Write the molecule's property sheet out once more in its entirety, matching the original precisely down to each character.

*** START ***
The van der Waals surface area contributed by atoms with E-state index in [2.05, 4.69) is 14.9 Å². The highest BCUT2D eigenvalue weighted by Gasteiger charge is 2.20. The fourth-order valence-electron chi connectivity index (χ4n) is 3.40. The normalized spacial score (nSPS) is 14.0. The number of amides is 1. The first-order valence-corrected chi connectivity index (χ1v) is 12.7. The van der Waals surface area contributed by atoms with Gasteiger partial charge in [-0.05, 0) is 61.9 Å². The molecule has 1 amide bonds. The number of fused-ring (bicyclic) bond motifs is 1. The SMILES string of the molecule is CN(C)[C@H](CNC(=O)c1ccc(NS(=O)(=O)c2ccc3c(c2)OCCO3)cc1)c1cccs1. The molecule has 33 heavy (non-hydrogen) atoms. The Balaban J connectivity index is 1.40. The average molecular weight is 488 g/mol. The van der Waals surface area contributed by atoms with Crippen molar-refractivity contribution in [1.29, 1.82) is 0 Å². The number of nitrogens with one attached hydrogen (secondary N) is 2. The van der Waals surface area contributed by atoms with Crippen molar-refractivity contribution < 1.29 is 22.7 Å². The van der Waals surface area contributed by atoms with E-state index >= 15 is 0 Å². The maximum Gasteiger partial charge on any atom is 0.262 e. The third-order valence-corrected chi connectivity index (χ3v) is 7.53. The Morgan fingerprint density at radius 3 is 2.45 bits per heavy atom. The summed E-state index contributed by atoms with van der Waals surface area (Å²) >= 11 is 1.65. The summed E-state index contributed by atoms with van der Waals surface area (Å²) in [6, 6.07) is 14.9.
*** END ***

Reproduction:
The van der Waals surface area contributed by atoms with E-state index in [2.05, 4.69) is 14.9 Å². The highest BCUT2D eigenvalue weighted by Gasteiger charge is 2.20. The fourth-order valence-electron chi connectivity index (χ4n) is 3.40. The normalized spacial score (nSPS) is 14.0. The number of amides is 1. The first-order valence-corrected chi connectivity index (χ1v) is 12.7. The van der Waals surface area contributed by atoms with Gasteiger partial charge in [-0.05, 0) is 61.9 Å². The molecule has 1 amide bonds. The number of fused-ring (bicyclic) bond motifs is 1. The SMILES string of the molecule is CN(C)[C@H](CNC(=O)c1ccc(NS(=O)(=O)c2ccc3c(c2)OCCO3)cc1)c1cccs1. The molecule has 33 heavy (non-hydrogen) atoms. The Balaban J connectivity index is 1.40. The average molecular weight is 488 g/mol. The van der Waals surface area contributed by atoms with Crippen molar-refractivity contribution in [1.29, 1.82) is 0 Å². The number of nitrogens with one attached hydrogen (secondary N) is 2. The van der Waals surface area contributed by atoms with Crippen molar-refractivity contribution < 1.29 is 22.7 Å². The van der Waals surface area contributed by atoms with E-state index >= 15 is 0 Å². The maximum Gasteiger partial charge on any atom is 0.262 e. The third-order valence-corrected chi connectivity index (χ3v) is 7.53. The Morgan fingerprint density at radius 3 is 2.45 bits per heavy atom. The summed E-state index contributed by atoms with van der Waals surface area (Å²) >= 11 is 1.65. The summed E-state index contributed by atoms with van der Waals surface area (Å²) in [6, 6.07) is 14.9.